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The Avro Logo

The following article was created following much online “discussion” about whether the Blue or Red logo was correct. Our chief archivist George Jenks did some research and this is the outcome.

The origin of the triangle is the panel above A.V.Roe’s shed doors at Brooklands. However, when the question of the logo origin was raised in the Avro News in the early 1950s, it was answered by none other than Alliott Verdon-Roe himself who admitted that he was also influenced by his fondness of the triangular Cape of Good Hope postage stamps!

The plain black triangle did not last for long on early adverts and the winged triangle evolved.

During the First World War when the Company received large production contracts from the Government for Avro 504s a crown was added on top of the triangle. We have an example in the Museum.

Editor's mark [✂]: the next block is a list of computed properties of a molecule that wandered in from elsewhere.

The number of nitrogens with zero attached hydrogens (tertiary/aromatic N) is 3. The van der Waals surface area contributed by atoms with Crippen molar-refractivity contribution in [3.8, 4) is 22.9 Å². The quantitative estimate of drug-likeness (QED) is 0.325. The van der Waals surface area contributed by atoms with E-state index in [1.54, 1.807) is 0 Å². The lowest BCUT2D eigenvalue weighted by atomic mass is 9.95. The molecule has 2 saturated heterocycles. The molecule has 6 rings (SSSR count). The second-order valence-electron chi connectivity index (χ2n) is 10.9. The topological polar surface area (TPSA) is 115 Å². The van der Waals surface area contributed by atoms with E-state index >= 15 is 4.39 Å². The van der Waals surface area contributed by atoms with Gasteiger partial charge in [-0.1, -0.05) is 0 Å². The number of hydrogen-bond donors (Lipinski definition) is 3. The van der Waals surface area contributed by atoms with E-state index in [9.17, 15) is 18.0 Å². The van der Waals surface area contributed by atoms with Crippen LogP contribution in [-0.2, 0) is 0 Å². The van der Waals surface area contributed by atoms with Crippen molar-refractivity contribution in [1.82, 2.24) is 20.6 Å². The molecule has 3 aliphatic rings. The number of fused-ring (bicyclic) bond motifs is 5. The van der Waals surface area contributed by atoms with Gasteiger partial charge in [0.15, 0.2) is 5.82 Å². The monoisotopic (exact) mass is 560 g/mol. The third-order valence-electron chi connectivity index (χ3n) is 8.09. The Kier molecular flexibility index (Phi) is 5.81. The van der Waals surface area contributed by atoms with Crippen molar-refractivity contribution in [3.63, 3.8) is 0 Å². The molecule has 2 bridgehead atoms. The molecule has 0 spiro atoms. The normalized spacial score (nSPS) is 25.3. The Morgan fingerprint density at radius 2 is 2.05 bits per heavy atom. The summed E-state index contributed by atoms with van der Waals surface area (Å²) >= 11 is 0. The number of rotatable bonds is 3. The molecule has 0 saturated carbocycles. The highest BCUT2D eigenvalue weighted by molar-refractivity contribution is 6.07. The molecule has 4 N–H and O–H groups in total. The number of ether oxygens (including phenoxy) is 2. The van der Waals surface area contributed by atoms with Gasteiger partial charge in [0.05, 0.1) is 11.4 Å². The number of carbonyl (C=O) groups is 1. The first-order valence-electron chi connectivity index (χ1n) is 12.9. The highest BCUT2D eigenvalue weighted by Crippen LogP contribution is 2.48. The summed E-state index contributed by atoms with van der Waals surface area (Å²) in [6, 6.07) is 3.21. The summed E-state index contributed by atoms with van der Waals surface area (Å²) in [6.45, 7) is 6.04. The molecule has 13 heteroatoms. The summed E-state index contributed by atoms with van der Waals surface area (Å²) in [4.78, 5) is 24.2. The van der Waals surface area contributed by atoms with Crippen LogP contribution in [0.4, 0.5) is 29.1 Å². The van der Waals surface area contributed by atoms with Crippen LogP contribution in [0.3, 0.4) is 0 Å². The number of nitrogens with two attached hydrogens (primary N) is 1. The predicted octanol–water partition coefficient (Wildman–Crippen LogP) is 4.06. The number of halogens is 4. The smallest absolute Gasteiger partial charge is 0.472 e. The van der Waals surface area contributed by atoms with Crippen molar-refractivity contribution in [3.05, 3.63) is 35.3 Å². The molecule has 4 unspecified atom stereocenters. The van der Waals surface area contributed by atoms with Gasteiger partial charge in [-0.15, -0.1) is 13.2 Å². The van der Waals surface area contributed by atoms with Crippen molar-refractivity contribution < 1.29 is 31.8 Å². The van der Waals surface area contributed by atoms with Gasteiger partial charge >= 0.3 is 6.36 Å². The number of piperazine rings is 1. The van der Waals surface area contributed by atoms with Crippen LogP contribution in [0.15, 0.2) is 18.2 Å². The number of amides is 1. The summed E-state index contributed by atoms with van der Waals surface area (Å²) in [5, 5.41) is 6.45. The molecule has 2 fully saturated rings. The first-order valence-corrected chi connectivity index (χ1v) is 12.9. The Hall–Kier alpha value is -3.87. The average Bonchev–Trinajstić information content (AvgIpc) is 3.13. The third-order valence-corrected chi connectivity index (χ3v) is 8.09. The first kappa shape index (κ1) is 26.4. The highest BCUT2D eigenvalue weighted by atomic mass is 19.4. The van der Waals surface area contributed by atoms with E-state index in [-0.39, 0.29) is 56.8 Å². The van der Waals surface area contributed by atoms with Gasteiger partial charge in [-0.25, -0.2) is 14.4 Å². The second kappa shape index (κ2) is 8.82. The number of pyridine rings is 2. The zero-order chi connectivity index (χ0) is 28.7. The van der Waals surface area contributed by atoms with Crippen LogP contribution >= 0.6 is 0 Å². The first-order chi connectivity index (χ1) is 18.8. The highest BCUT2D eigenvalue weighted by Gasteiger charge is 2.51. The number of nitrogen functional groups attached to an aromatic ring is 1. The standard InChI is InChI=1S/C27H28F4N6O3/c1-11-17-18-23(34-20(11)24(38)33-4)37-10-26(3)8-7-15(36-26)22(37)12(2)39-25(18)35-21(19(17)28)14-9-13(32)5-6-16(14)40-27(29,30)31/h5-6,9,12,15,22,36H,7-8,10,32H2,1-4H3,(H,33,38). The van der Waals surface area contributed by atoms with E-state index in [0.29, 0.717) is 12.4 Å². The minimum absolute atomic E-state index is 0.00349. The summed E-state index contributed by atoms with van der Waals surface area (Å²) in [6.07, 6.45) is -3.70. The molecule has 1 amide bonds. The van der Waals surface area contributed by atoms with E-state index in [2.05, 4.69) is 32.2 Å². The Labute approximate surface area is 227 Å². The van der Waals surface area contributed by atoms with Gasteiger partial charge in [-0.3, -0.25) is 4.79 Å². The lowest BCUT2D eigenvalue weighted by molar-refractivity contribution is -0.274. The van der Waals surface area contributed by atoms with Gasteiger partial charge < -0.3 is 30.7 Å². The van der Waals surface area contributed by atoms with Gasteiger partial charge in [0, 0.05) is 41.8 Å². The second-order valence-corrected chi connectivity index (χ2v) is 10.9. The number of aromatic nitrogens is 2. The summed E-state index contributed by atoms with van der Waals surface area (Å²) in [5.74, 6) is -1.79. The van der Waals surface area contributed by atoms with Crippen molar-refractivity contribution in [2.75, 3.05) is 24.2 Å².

Although the basic design of the logo was established at an early stage the question of colours most certainly was not! Note the ‘crowned’ version has a dark blue triangle. By early 1927 when the Avian went into production the triangle had been extended downwards to form a diamond in order to add the aeroplane type. Close inspection of photos suggests that this was hand-painted initially as the detail of the wings varies, but by the end of the year a stencil appears to have been made. The colour appears to be black or white depending on the fuselage colour.

By early 1928 a transfer had been created in gold with black lining with the word ‘AVRO’ picked out in red. We have an original example from the mid 30s in the Museum showing how the Type was added as a scroll underneath – in this case Type 626. This same transfer was used on Company Transport (house colour blue) on the cab doors with the scroll merely cut off. The writer has an original Motor Club Rally Control Board circa 1960 and you can clearly see where the scroll has been cut off on the triangle base.

When it comes to publicity material there appeared to be no hard and fast rules, and many variations have been used over the years. We are also aware of pre-war publicity material with a white triangle. When Avro Canada was formed, they adopted the Avro logo with ‘Canada’ underneath, later changing to Avro ‘Aircraft’ but in a single colour, usually blue or red.

NOTE: ‘AVRO AIRCRAFT’ was never used by the UK Company.

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